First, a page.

DENVER (KDVR) — Races like primary races for governor, Secretary of State and some competitive congressional seats will be front and center on the primary ballots this month, but there are some other races at the state Capitol drawing a lot of attention too.

While the upcoming primary has some key GOP races, things are little quieter for Democrats, except for one race that has folks at the Capitol taking sides.

Katie March and Elisabeth Epps are both running for Colorado’s House District 6.

Elisabeth Epps, Katie March get support from the Capitol

Epps has the endorsement of the current House District 6 Rep. Steven Woodrow, who will be running for House District 2 thanks to redistricting.

“If you like Rep. Woodrow, you are going to love me,” Epps said. “We align on things, and I am going to help deepen the work that he is doing. Full disclosure though, it’s not quite accurate to even just say that he endorsed me. He’s actually one of the people who asked me to run.”

Epps is seen as the more progressive candidate in the race. She is not only backed by Woodrow but also by people like former House Speaker Terrance Carroll, Denver City Councilwoman Candi CdeBaca, Senate Finance Chair Julie Gonzales and Senate Judiciary Chair Pete Lee.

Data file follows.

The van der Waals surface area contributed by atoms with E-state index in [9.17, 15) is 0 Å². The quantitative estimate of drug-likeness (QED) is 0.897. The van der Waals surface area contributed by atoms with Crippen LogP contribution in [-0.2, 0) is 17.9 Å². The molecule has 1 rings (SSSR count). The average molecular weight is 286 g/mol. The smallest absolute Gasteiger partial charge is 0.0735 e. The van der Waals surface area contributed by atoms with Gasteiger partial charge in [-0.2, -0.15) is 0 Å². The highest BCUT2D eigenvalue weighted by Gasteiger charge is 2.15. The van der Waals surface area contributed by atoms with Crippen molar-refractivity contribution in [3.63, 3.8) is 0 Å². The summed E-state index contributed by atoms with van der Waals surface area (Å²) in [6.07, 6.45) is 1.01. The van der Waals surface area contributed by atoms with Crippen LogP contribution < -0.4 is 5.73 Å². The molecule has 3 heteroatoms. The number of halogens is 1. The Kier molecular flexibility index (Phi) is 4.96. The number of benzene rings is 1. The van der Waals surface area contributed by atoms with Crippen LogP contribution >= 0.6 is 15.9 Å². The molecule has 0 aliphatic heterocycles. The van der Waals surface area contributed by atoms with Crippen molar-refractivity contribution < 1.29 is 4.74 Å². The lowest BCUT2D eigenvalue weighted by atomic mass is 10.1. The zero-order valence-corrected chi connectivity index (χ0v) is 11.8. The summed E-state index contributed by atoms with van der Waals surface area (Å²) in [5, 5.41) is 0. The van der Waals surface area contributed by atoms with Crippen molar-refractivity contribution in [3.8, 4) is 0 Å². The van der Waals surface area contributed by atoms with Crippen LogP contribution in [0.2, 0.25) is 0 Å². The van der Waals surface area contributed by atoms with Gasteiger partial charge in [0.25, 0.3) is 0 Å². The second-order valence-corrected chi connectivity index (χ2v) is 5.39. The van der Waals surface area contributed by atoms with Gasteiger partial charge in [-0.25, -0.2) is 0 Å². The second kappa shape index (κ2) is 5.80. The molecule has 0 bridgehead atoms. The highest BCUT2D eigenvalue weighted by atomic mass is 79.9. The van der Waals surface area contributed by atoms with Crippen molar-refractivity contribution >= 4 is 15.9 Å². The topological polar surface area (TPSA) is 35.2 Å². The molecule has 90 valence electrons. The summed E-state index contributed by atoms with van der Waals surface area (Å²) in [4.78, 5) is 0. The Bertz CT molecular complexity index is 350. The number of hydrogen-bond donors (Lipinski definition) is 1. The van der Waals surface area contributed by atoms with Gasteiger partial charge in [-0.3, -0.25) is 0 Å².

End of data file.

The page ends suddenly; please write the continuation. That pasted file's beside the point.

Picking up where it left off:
Katie March has strong support from Democrats at the Capitol too.

“I’m proud to be backed by a broad coalition of people,” March said.

She worked under multiple House speakers and has the support of outgoing House Speaker Alec Garnett and Majority Leader Daneya Esgar. Senate Appropriations Chair Chris Hansen and Senate President Steve Fenberg are also supporting her.

What are the candidates’ priorities in the race for Colorado HD-6?

If elected, March said she would focus on gun control and would push for a ban on assault weapons, reaching across the aisle to get it done.

“I think I have a track record of working at the Capitol to bring people together, to build coalitions, to be able to pass legislation. I think at the Capitol, you need to have compromise and be able to work with a lot of people in the building to be able to pass the really tough legislation, which is something I’ve done a lot of,” March said.

Epps said if she wins, she would use her life experience to focus on improving public safety, supporting environmental equity and advancing social justice.

“I am a lawyer by training, I have a law degree from a top-10 school. I was a legislative aide as well, 20 years ago in the federal system, in the U.S. Senate in D.C. So I’ve done that work and I recognize that it’s important,” Epps said. “The experience that’s relevant for HD-6 in terms of our next legislator is two-fold: It’s the experience of getting good policy passed but also the lived experience that gets you ready for this job.”